War Poet.ca - A CFAP Project by Suzanne Steele

wild dogs (from May Day letters to Afghanistan)


omg M, I got a dog. she’s a she. I can’t believe it. me, terrified of dogs ever since age three, knocked down by a drooling, horny lab.

J found her at the SPCA. three days ago. stopped in on his morning run to see who’s in jail. (actually, he’s got a thing for the dog cop, little chica in uniform). J saw pup with big pointy ears, fluffy tail. only one eye. “holy crap,” J says to chica, “what’s with that? poor thing.”

dog cop replies, “big dog attack. couldn’t save the eye. tooth puncture. owner didn’t pay the vet so she landed on me. res dog from Morley, best kind of dog. cross breed. mutt. part wolf.”

“little baby”, says J, picks her up, cradles under chin. little girl licks, bites. chica says, “go ahead, here’s a leash, take her out for a walk. got some ID?”

J leashes her up, brings her straight to me. “look at that face. that winking eye. be careful. she’s a pirate, steals hearts.”

and M she did. right then. the second she walked in. like she owned the place. sort of like you, two years ago WO when you walked into Evo, my club, looked over, winked at me. (your hand ringless). my girlfriends and I laughing, them warning me, “he’s a dog, stay clear.” and you with your black eye. boxing, you told me when you bought me a beer. you and the boys at the gym getting ready to go off again to Afghanistan. and it was that black eye that did it. fresh and red and blue and sore. that you smiled and laughed through all that pain. TKO’ed me right then. pathetic, I know.

anyway, I digress… so I go back to the pound with J, chica’s eyebrows raise when she sees me. “don’t worry babe”, I whisper, “I’m not with him. we’re just friends.” chica lowers eyebrows back down again. shows me where to sign on dotted line. takes my visa. “we have to do a background check,” chica says,” but I’m sure you’re alright.”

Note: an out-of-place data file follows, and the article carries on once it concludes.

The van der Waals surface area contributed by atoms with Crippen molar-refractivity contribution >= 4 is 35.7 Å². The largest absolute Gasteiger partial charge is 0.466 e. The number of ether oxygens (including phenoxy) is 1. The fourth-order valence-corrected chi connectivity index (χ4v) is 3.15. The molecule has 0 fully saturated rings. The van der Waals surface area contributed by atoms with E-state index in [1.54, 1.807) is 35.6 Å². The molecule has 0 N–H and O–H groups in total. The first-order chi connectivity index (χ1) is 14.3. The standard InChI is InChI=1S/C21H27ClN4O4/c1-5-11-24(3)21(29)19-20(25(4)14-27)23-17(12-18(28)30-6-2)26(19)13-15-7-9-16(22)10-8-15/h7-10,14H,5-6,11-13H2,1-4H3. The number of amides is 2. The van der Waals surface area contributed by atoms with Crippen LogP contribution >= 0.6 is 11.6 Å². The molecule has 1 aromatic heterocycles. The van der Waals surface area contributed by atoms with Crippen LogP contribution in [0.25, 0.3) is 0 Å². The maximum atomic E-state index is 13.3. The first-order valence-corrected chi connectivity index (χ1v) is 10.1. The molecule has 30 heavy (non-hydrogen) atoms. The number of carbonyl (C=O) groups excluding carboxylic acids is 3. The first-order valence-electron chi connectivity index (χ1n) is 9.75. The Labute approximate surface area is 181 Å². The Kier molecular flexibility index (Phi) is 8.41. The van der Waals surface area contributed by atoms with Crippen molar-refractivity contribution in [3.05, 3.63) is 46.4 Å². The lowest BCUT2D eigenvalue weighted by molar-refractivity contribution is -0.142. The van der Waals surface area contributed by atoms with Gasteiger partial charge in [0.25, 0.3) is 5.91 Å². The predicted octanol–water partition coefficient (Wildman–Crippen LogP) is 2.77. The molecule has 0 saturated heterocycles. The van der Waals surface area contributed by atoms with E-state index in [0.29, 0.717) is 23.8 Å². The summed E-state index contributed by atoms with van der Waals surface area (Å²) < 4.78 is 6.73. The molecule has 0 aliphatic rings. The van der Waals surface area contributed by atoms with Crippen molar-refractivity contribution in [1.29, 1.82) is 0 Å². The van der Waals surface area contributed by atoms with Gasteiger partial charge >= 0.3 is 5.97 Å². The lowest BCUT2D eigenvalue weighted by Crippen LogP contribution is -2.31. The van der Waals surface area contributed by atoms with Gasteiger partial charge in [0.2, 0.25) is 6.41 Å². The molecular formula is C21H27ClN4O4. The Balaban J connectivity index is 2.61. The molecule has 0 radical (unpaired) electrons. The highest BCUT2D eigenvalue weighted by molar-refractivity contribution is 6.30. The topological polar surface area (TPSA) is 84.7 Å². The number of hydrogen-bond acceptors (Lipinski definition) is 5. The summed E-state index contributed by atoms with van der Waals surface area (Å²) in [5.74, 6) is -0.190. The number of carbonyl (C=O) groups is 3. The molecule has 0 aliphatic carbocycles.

we get home a couple of hundred bucks lighter (dog food, dish, bed, collar, leash), J throws Frieda into the tub. “wild dogs of Afghanistan”. he says, sudsing up little baby, “maim, kill children with teeth or rabies. travel in packs. once I counted 50 dogs outside the FOB. some of them determined. kind of friendly, jumped the berms before the HESCOs installed. almost pets. we trained them to chase off the wildest. FOB dogs. kept floors clean. us warm at night. until some officer pulled rank, said, ‘get those fucking dogs out of my sight’, after he stepped in dog crap. wasn’t a smart move. we hated his guts after that.”

“wild dogs of Afghanistan. sounds like a novel. a movie.” I say. but J says, “no, they’re just skin on glazed, snapping, pins of bone.”

J towels Frieda, looks at me, tells me about EDDs. sniffer dogs. good with IEDs. explosives. bombs in cars. “wild dogs of Afghanistan. look scary from outside the wire, but once they’re in. all they want is food, affection, a place to sleep. some love.”


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The page you're reading contains a single diary entry entitled wild dogs (from May Day letters to Afghanistan). It was posted here on November 25, 2008.


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